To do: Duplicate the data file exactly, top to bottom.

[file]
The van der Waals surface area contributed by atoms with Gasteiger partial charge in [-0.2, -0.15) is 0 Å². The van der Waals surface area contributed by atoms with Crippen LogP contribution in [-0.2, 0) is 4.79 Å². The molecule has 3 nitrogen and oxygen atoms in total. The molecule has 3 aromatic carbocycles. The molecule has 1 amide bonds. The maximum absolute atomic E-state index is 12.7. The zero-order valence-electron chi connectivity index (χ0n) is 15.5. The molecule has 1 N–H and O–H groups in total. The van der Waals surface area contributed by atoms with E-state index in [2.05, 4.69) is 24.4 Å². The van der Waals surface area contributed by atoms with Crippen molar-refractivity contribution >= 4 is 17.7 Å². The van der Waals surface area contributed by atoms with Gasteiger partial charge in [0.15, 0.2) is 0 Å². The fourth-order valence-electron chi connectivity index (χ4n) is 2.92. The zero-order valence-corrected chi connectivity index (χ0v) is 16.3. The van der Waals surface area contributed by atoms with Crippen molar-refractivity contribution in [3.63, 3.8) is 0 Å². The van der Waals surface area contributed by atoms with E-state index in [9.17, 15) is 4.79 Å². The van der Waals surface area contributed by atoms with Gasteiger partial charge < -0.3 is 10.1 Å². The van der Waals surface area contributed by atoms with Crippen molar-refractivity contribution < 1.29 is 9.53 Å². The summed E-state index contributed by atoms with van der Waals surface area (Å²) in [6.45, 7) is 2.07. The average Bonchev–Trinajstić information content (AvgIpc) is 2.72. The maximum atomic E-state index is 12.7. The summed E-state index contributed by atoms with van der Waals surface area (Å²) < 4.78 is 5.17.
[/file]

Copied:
The van der Waals surface area contributed by atoms with Gasteiger partial charge in [-0.2, -0.15) is 0 Å². The van der Waals surface area contributed by atoms with Crippen LogP contribution in [-0.2, 0) is 4.79 Å². The molecule has 3 nitrogen and oxygen atoms in total. The molecule has 3 aromatic carbocycles. The molecule has 1 amide bonds. The maximum absolute atomic E-state index is 12.7. The zero-order valence-electron chi connectivity index (χ0n) is 15.5. The molecule has 1 N–H and O–H groups in total. The van der Waals surface area contributed by atoms with E-state index in [2.05, 4.69) is 24.4 Å². The van der Waals surface area contributed by atoms with Crippen molar-refractivity contribution >= 4 is 17.7 Å². The van der Waals surface area contributed by atoms with Gasteiger partial charge in [0.15, 0.2) is 0 Å². The fourth-order valence-electron chi connectivity index (χ4n) is 2.92. The zero-order valence-corrected chi connectivity index (χ0v) is 16.3. The van der Waals surface area contributed by atoms with Crippen molar-refractivity contribution in [3.63, 3.8) is 0 Å². The van der Waals surface area contributed by atoms with E-state index in [9.17, 15) is 4.79 Å². The van der Waals surface area contributed by atoms with Gasteiger partial charge < -0.3 is 10.1 Å². The van der Waals surface area contributed by atoms with Crippen molar-refractivity contribution < 1.29 is 9.53 Å². The summed E-state index contributed by atoms with van der Waals surface area (Å²) in [6.45, 7) is 2.07. The average Bonchev–Trinajstić information content (AvgIpc) is 2.72. The maximum atomic E-state index is 12.7. The summed E-state index contributed by atoms with van der Waals surface area (Å²) < 4.78 is 5.17.